While initially opposed to Trump’s candidacy due to his temperament, Zell on Tuesday said he now supports the New York billionaire “with enthusiasm. I think he is what is needed in American politics today to really shake up Washington. He’s shaken up our party; if he gets elected, as I hope he will be, he’ll shake up the establishment in Washington both in the executive branch and in Congress.”

Schorer argued that Trump’s surprise win of the Republican nomination only points to a deep malaise within the GOP, since the so-called establishment candidate — Clinton — eventually won the Democratic primaries by a large margin. Barack Obama campaigned with the promise of change and also delivered change, Schorer said, citing the president’s landmark healthcare reform.

“Now we hear that Donald Trump is a voice for change. I don’t believe it. I honestly don’t believe it,” Schorer said, arguing that he supports the “same old” policies Republicans have backed for decades. If anything, Schorer said, the Republican candidate is “unpredictable,” and “does things just to shake things up and does things for himself and we don’t know what the final results will be.”

Obama and Clinton (who served as secretary of state during his first term) indeed changed America — but not in a way that most Americans would have hoped for, Zell retorted.

“One of the ways they changed America is to lower the status and standing of America throughout the world by deliberately withdrawing and retracting American presence around the world, and enthroning, empowering regional powers like Iran to take over and fill the vacuum,” he charged. “Nowhere is that policy change more felt than here in the Middle East and particularly in Israel.”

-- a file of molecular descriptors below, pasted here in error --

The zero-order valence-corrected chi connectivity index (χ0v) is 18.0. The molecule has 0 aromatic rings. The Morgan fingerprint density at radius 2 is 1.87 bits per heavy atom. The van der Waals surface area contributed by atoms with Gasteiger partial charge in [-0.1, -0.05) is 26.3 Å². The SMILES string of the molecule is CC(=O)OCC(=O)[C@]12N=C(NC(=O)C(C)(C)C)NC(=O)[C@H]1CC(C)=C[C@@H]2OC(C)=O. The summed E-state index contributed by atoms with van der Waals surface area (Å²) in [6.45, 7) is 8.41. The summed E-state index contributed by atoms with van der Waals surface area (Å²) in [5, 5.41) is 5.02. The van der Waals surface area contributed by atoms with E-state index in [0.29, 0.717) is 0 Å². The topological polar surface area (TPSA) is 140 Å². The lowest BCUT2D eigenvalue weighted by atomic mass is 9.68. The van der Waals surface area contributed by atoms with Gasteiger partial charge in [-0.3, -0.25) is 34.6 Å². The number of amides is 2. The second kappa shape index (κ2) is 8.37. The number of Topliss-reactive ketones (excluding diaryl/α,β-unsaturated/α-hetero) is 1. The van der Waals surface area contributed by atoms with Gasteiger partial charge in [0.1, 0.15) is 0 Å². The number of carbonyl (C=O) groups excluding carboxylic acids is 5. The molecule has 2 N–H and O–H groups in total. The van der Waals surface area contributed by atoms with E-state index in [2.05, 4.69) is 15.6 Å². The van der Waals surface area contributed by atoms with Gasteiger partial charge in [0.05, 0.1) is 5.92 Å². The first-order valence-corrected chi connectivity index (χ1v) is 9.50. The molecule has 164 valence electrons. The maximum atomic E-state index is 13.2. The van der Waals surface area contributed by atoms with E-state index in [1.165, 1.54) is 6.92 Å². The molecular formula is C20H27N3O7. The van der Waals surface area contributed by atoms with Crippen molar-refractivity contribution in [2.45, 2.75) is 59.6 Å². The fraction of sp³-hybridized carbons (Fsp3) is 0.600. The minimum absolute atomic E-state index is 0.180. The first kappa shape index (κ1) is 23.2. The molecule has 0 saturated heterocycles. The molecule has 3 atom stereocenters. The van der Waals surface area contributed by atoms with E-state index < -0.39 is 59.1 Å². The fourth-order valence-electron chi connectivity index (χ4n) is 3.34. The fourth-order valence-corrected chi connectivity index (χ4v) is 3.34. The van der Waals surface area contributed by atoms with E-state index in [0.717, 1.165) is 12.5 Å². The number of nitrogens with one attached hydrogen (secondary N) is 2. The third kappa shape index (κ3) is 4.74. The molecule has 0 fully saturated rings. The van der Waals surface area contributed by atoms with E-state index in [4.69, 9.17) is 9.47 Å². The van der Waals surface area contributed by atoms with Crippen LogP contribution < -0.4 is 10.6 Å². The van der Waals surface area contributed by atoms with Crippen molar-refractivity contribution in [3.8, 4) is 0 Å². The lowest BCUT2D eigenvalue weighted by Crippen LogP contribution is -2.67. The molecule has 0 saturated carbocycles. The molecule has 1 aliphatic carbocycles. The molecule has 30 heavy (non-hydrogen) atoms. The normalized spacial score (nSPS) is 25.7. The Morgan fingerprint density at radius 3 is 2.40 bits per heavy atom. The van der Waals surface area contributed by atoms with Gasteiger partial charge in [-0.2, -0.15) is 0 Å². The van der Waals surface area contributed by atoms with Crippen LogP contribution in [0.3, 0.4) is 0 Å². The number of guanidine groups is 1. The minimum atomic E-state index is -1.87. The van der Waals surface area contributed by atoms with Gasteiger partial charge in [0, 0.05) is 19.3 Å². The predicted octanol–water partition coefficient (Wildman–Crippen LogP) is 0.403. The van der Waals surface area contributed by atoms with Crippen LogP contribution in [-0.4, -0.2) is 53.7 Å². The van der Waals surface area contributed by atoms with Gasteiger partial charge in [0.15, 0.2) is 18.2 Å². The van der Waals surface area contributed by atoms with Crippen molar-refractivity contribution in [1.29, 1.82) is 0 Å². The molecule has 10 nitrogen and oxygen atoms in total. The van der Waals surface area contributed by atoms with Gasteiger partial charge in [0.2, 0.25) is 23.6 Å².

Defending Obama and Clinton, Schorer argued that they inherited from George W. Bush an America that was not only “almost on the brink of bankruptcy,” but also “a pariah state” unable to form international alliances. “Clinton’s job was to meet again with leaders of the world and it was because of her tenacity that America is now the leader of the world,” he said.

‘It’s better not to make promises if you can’t keep them’

Asked about Trump’s promise to move the US embassy to Jerusalem, Zell admitted that “there are no guarantees” that a president will actually carry out all his campaign promises. Before he could go on, Schorer interjected: “His word cannot be trusted? Gasp!”

Trump has declared unequivocally that Jerusalem is the united capital of Israel and will be the site of the US embassy, Zell insisted. In contrast, Democrats are in favor of dividing Israel, he added. “I don’t think you can expect much from the Hillary side. From Donald Trump, this is one of the things we’re expecting from him. I talked about shaking up Washington — If there’s anybody that can get this done it’s him.”

Schorer acknowledged that even Bill Clinton had promised to move the US embassy from Tel Aviv to Jerusalem and then failed to deliver. “It seems that when you get up to become the president, you look at the world a little bit differently.”

The real question is whether moving the embassy would be productive or not, Schorer continued. “Will it promote peace, or is it going to give the Palestinians a reason for saying the Americans are not honest brokers and therefore get out of the business and not discuss it anymore, and that this is change of the status quo and therefore all bets are off and would cause more dissension, possibly violence?”

The Democratic platform says the status of Jerusalem is a subject of final status negotiations between the parties, Schorer added. “It’s the position of Democratic party that Jerusalem is Israel’s undivided capital. It’s been in every platform since 1988.”

Clinton has so far made no promises to move the embassy to Jerusalem, Schorer acknowledged, adding: “It’s better not to make promises if you can’t keep them.”